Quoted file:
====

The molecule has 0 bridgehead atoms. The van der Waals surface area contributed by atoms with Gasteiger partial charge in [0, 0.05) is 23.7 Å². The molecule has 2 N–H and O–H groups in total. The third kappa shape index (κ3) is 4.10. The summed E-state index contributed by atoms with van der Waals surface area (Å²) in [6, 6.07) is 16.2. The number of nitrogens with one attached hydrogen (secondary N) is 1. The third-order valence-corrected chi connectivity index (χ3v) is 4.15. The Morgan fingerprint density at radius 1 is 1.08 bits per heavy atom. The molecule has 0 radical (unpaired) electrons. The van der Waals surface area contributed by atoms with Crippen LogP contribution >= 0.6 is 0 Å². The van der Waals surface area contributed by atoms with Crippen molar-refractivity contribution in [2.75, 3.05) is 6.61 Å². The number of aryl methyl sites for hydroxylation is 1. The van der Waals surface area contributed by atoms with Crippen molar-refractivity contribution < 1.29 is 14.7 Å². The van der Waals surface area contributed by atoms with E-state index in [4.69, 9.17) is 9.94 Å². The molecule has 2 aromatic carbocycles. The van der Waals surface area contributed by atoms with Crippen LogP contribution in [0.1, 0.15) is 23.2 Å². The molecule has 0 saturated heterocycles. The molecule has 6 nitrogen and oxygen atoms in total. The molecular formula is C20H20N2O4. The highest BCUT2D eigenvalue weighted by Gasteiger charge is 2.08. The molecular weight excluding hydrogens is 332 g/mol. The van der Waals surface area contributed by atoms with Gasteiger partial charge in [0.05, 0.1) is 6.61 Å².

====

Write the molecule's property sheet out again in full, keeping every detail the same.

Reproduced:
The molecule has 0 bridgehead atoms. The van der Waals surface area contributed by atoms with Gasteiger partial charge in [0, 0.05) is 23.7 Å². The molecule has 2 N–H and O–H groups in total. The third kappa shape index (κ3) is 4.10. The summed E-state index contributed by atoms with van der Waals surface area (Å²) in [6, 6.07) is 16.2. The number of nitrogens with one attached hydrogen (secondary N) is 1. The third-order valence-corrected chi connectivity index (χ3v) is 4.15. The Morgan fingerprint density at radius 1 is 1.08 bits per heavy atom. The molecule has 0 radical (unpaired) electrons. The van der Waals surface area contributed by atoms with Crippen LogP contribution >= 0.6 is 0 Å². The van der Waals surface area contributed by atoms with Crippen molar-refractivity contribution in [2.75, 3.05) is 6.61 Å². The number of aryl methyl sites for hydroxylation is 1. The van der Waals surface area contributed by atoms with Crippen molar-refractivity contribution < 1.29 is 14.7 Å². The van der Waals surface area contributed by atoms with E-state index in [4.69, 9.17) is 9.94 Å². The molecule has 2 aromatic carbocycles. The van der Waals surface area contributed by atoms with Crippen LogP contribution in [0.1, 0.15) is 23.2 Å². The molecule has 0 saturated heterocycles. The molecule has 6 nitrogen and oxygen atoms in total. The molecular formula is C20H20N2O4. The highest BCUT2D eigenvalue weighted by Gasteiger charge is 2.08. The molecular weight excluding hydrogens is 332 g/mol. The van der Waals surface area contributed by atoms with Gasteiger partial charge in [0.05, 0.1) is 6.61 Å².